#Disconnected3 : Challenging yourself to disconnect for a full 3 hours a day

photo credit: visibly damaged

While my professional activities (academia and consulting) don’t necessarily demand from me to be connected all the time, I’ve gotten to a point with my online life that I am almost connected 24/7. My good friend Alexandra Samuel has written extensively on how your online friends and online lives are also real life. I loved listening to Alex speak at Northern Voice on this very topic this year (Stop Apologizing for Your Online Life).

Nom nom nom
photo credit: jamalfanaian

But the truth of the matter is that sometimes I am connected even as I eat dinner. With someone who is NOT on Twitter. With someone who would very much appreciate my full, undivided attention. And that’s just on the personal side. What about the professional side? As an academic, I need reflective time to think and ponder about how to further the body of knowledge. And I can’t do that by cross-tasking.

I have explained before here that there is no such thing as multi-tasking). In the past, I have attempted (rather unsuccessfully) to completely disconnect from the online world. I lasted a total of 2 days.

UBC Library
photo credit: dbaron

But as I have mentioned in my 6 months self-assessment, one of the biggest reasons why I now have interns for Hummingbird604.com is because I NEED the time to focus on my academic work. Right now, my consulting is going great as I juggle my lives, but academia DOES require more time to think, reflect and analyze data. And I can’t do that if I’m always online. That’s how I came up with the idea of Disconnected 3.

Disconnected 3 is a challenge that asks from you to spend a total of 3 full, non-interrupted hours offline. I considered letting text your significant other be off the program, but I think that academic work requires full concentration on one task and therefore texting would break the flow. I asked my good friend Minna Van (co-founder of The Network Hub) to take the Disconnected 3 Challenge with me. We’ll see how far we get.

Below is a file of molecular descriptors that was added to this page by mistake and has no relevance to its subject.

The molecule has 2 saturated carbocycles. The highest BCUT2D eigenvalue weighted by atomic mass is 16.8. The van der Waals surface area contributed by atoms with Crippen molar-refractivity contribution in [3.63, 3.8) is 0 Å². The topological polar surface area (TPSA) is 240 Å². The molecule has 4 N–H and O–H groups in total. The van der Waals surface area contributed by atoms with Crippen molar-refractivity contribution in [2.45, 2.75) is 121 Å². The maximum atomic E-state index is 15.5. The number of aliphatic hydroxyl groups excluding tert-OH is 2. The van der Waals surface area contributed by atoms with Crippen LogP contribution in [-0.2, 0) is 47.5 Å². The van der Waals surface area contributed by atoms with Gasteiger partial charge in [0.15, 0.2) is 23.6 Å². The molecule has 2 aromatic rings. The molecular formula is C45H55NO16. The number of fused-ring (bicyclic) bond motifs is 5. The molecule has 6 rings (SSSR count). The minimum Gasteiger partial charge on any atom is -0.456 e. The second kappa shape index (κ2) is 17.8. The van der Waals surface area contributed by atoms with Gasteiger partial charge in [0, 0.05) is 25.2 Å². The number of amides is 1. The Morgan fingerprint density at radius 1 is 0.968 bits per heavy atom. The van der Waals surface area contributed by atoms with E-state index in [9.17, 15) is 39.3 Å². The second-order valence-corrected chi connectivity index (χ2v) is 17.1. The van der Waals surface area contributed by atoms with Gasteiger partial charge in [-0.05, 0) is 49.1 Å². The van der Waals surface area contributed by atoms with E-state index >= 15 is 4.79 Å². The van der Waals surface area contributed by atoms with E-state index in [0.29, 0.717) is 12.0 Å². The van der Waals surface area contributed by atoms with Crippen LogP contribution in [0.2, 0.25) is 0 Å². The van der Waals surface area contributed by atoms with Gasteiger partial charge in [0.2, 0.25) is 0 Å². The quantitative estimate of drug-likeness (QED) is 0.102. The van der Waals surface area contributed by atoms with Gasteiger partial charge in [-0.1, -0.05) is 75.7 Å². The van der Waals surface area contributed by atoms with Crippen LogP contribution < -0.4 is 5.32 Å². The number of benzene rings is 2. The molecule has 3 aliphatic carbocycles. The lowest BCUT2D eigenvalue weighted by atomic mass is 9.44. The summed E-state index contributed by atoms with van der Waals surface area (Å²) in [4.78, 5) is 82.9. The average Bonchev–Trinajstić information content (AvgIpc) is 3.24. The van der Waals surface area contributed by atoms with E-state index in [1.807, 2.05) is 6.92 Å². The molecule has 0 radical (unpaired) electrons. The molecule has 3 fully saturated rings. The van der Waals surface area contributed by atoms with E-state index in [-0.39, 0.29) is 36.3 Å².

It’s definitely possible to keep track of the process: If you want to tweet, you can begin your 3 hour period of disconnection by saying “Going #Disconnected3 back around XX time“. You can even use Twitter to keep you accountable, by tweeting a summary of what you did during your #Disconnected3 time.

I have it relatively easy in terms of the process to disconnect. I need time to read the articles I assign my students, reflect and prepare Power Point slides. As for my consulting, I need time to read documents that I can save on to my PDF reader and then reflect and write analytical summaries. I also need time to meet with my students, interns and colleagues.

I think that once you implement it, you’ll discover it’s easier to disconnect than what you think (my hypothesis is that once *I* implement it my life will be MUCH easier). But I want to challenge myself to slowly grow the time I’m offline and the time I keep cross-tasking.

What do you think of my crazy #Disconnected3 idea, my lovely readers?

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Comments (3)

Michelle ClausiusAugust 2nd, 2011 at 10:27 am

I unplugged for 11 entire days this summer. No TV, no email, no internet. It was bliss. 3 hours is a great suggestion. How can you be present when you have one eye on the screen and the other somewhere else?

KevinAugust 2nd, 2011 at 4:10 pm

4 days over long weekend, it felt great. I didn’t want to have to check my emails when I got home though..

paulAugust 3rd, 2011 at 7:31 pm

i wrote a blog post here (http://pjrvs.com/notifications/) about completely removing notifications from all my devices… it’s not a total disconnect, but now i use social media ONLY when i take time to log in and use it – i’m not interrupted by it constantly. i might try this challenge too, i like it!

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